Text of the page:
Saturday, March 8, 2008

The Politics of Racism, The Democratic Party, and Barack Obama


Sen. Ken Salazar (D-Colo.), who like Mahoney has not endorsed either Obama or Clinton, is concerned about Obama's poor performance among Latino voters in California and Texas. "It's unfortunate," he said, "because Barack Obama has done very well with Latino voters in Illinois, and I know his heart, and it's for an inclusive agenda."


This very revealing quote by Senator Salazar above speaks directly to the hostile political forces of white and Latino working and middle class RACISM that is currently stifling Obama's chances for the Democratic Party nomination. If it were not for what has been in effect A NATIONAL ANTI-OBAMA COALITION of white and Latino working and middle class voters in the states of California, New York, New Jersey, Texas, Ohio, and Nevada Obama would have already won the nomination a month ago or at least no later than last tuesday. It's now also crystal clear to me that with an almost certain primary defeat looming on April 22 in the racially hostile state of Pennsylvania Obama's very real chances to secure the nomination are being severely curtailed if not sabotaged by this geographically selective coalition that the Clintons knew they could and would tap into from the very beginning of their campaign. Clearly the Clinton machine made all kinds of secret promises of political patronage, appointments, and MONEY to the national Latino political leadership because they knew about (and cultivated) the already simmering racial and political hostility many Latinos feel and have historically felt toward African Americans (this is especially true of Mexican Americans though many Puerto Rican Americans aren't much better). The ugly truth that very few Democratic Party political organizers and operatives are willing to admit or publicly say out loud is that other minority groups of color as well as the white working and lower middle class often ENVY, HATE, AND FEAR black people and are deeply jealous of their political and cultural independence and savvy. Many whites and Latinos even have the rather bizarre and erroneous idea that African Americans have more "status" than they do or that blacks don't really deserve what they do have. If you don't believe this check out the general racial attitudes of urbanized Latinos and suburban based white workers and middle class professionals toward urban blacks and suburban based black middle class professionals in states like Michigan, Ohio, California, New York, New Jersey, Pennsylvania, Texas, and Florida.

I fear that Obama is definitely suffering the social and political fallout from this 'racial coalition' of working and middle class whites and Latinos and further this situation tells me that Obama is in real danger of losing the nomination if the DNC and the internal Democratic Party elite (mostly via the superdelegate vote) decide that Hillary would fare better with this essentially anti-Obama coalition in the states I mentioned above. IMO it's definitely something to ponder and makes me particularly worried about Obama's chances at this point. Because let's face it: IF SOMEONE LIKE OBAMA WITH ALL HIS PROFESSIONAL, POLITICAL, AND EDUCATIONAL BONA FIDES CAN'T GET THE NOMINATION NO AFRICAN AMERICANS ANYWHERE WILL EVER HAVE AN OPPORTUNITY TO SERIOUSLY RUN FOR THE AMERICAN PRESIDENCY. So long as Latinos and the white working class and lower middle class keep opposing black people on racist principle we haven't got a chance in hell to be a major force in American politics in the future. Even now the Clintons are essentially saying "A black guy CAN'T win the Presidency" though absolutely no one in their camp has the guts or honesty to say it this directly out loud in public. But that's what they really mean when they talk about who now has the best chance of "winning key states" in the national election. By courting and for the most part "buying off" the national Latino vote in the ways that they have the Clintons have made absolutely sure of that. Under these circumstances it's a huge understatement to say they're also aware why the task for Obama is even more difficult.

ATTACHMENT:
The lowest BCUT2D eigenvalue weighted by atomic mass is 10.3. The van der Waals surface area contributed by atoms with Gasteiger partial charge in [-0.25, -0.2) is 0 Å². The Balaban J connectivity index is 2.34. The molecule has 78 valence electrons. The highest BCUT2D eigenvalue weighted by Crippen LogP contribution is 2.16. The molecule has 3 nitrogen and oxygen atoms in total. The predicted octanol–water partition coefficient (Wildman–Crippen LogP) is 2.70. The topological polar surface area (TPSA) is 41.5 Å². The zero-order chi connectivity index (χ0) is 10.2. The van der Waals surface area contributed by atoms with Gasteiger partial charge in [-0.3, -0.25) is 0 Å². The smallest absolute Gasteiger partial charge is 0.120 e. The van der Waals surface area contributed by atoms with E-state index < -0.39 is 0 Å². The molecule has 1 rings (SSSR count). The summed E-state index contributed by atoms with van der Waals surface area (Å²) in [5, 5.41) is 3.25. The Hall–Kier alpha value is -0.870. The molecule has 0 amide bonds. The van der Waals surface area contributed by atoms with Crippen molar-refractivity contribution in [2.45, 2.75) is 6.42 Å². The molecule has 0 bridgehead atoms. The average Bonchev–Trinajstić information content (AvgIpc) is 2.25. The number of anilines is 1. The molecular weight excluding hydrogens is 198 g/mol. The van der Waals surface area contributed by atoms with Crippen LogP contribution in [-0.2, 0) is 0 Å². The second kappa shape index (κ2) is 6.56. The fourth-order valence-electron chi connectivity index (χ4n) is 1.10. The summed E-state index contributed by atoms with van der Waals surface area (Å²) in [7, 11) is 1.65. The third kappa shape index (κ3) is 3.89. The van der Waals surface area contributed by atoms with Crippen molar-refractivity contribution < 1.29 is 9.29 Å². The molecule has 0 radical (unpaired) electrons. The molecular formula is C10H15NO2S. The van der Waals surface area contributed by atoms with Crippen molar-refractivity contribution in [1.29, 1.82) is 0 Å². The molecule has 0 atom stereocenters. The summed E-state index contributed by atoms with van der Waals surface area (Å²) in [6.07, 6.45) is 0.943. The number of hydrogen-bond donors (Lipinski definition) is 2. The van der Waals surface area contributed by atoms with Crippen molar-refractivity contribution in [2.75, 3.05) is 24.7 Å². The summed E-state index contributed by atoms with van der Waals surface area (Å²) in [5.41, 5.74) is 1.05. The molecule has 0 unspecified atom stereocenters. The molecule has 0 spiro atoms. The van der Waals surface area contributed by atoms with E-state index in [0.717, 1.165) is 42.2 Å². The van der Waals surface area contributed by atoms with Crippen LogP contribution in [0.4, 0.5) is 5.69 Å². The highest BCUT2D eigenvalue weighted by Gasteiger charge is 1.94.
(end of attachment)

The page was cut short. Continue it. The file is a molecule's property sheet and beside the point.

As usual for African Americans in this country the fundamental problem is still far TOO MANY RACIST ENEMIES. As always in American history outside of capitalism itself, anti-black racism remains by far the most powerful and destructive ideological, political, and social force in American society--even among many other people-of-color. Or as the old expression goes: "Always outnumbered, always outgunned." The essential and tragic truth of that fact is predictably playing itself out in this race no matter what anyone says otherwise.


Downside of Obama Strategy
Losses in Big States Spur General-Election Fears

"If you don't win Ohio, if you don't win Pennsylvania, you've got problems in November," a Clinton supporter said.

By Jonathan Weisman and Shailagh Murray
Washington Post Staff Writers
Saturday, March 8, 2008

Democrats in Wyoming will hold caucuses today and -- following what is now a familiar pattern -- are expected to give Sen. Barack Obama the majority of their 12 pledged delegates.

The Illinois Democrat's strength in a Republican state that has not voted for a Democratic presidential candidate since 1964 is the latest example of an ingenious strategy that neatly addresses the advantage Sen. Hillary Rodham Clinton (N.Y.) enjoys in Democratic strongholds where she and her husband have long-standing ties.

But Obama's losses Tuesday in Texas and Ohio -- coupled with his Feb. 5 defeats in California, New York and New Jersey -- have not only shown the strategy's downside. They have also given supporters of Clinton an opening for an argument that winning over affluent, educated white voters in small Democratic enclaves, such as Boise, Idaho, and Salt Lake City, and running up the score with African Americans in the Republican South exaggerate his strengths in states that will not vote Democratic in the fall.

If Obama becomes the Democratic nominee but cannot win support from working-class whites and Hispanics, they argue, then Democrats will not retake the White House in November. "If you can't win in the Southwest, if you don't win Ohio, if you don't win Pennsylvania, you've got problems in November," said Sen. Robert Menendez (D-N.J.), a Clinton supporter.

Even some Obama advisers see a real problem. "Ultimately, all that matters is how the nominee stacks up against John McCain," said one adviser who spoke on the condition of anonymity, referring to the senator from Arizona and presumptive GOP nominee. "Right now, Barack is not connecting with the children of the Reagan Democrats. That's a real concern."